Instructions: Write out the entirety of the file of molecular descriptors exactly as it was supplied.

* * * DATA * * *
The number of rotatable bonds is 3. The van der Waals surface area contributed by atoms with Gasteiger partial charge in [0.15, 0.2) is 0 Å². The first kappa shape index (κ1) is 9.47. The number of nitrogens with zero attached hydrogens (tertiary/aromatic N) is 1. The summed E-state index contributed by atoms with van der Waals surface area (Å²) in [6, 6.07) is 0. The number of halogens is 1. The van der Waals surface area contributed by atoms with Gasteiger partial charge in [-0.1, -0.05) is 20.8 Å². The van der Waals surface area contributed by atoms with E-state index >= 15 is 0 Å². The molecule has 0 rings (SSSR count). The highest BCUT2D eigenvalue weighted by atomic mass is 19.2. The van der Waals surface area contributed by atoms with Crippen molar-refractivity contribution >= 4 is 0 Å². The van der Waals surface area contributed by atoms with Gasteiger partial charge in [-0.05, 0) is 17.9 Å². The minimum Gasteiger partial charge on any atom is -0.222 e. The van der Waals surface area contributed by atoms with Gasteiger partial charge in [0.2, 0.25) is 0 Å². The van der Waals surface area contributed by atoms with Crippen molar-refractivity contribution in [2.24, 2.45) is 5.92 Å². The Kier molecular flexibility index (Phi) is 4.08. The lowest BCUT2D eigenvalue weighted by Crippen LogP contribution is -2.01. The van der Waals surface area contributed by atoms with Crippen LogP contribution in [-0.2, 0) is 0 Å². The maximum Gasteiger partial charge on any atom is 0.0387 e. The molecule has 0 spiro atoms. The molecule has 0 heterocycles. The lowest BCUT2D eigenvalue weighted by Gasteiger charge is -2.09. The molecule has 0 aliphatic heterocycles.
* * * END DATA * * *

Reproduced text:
The number of rotatable bonds is 3. The van der Waals surface area contributed by atoms with Gasteiger partial charge in [0.15, 0.2) is 0 Å². The first kappa shape index (κ1) is 9.47. The number of nitrogens with zero attached hydrogens (tertiary/aromatic N) is 1. The summed E-state index contributed by atoms with van der Waals surface area (Å²) in [6, 6.07) is 0. The number of halogens is 1. The van der Waals surface area contributed by atoms with Gasteiger partial charge in [-0.1, -0.05) is 20.8 Å². The van der Waals surface area contributed by atoms with E-state index >= 15 is 0 Å². The molecule has 0 rings (SSSR count). The highest BCUT2D eigenvalue weighted by atomic mass is 19.2. The van der Waals surface area contributed by atoms with Crippen molar-refractivity contribution >= 4 is 0 Å². The van der Waals surface area contributed by atoms with Gasteiger partial charge in [-0.05, 0) is 17.9 Å². The minimum Gasteiger partial charge on any atom is -0.222 e. The van der Waals surface area contributed by atoms with Gasteiger partial charge in [0.2, 0.25) is 0 Å². The van der Waals surface area contributed by atoms with Crippen molar-refractivity contribution in [2.24, 2.45) is 5.92 Å². The Kier molecular flexibility index (Phi) is 4.08. The lowest BCUT2D eigenvalue weighted by Crippen LogP contribution is -2.01. The van der Waals surface area contributed by atoms with Crippen LogP contribution in [-0.2, 0) is 0 Å². The maximum Gasteiger partial charge on any atom is 0.0387 e. The molecule has 0 spiro atoms. The molecule has 0 heterocycles. The lowest BCUT2D eigenvalue weighted by Gasteiger charge is -2.09. The molecule has 0 aliphatic heterocycles.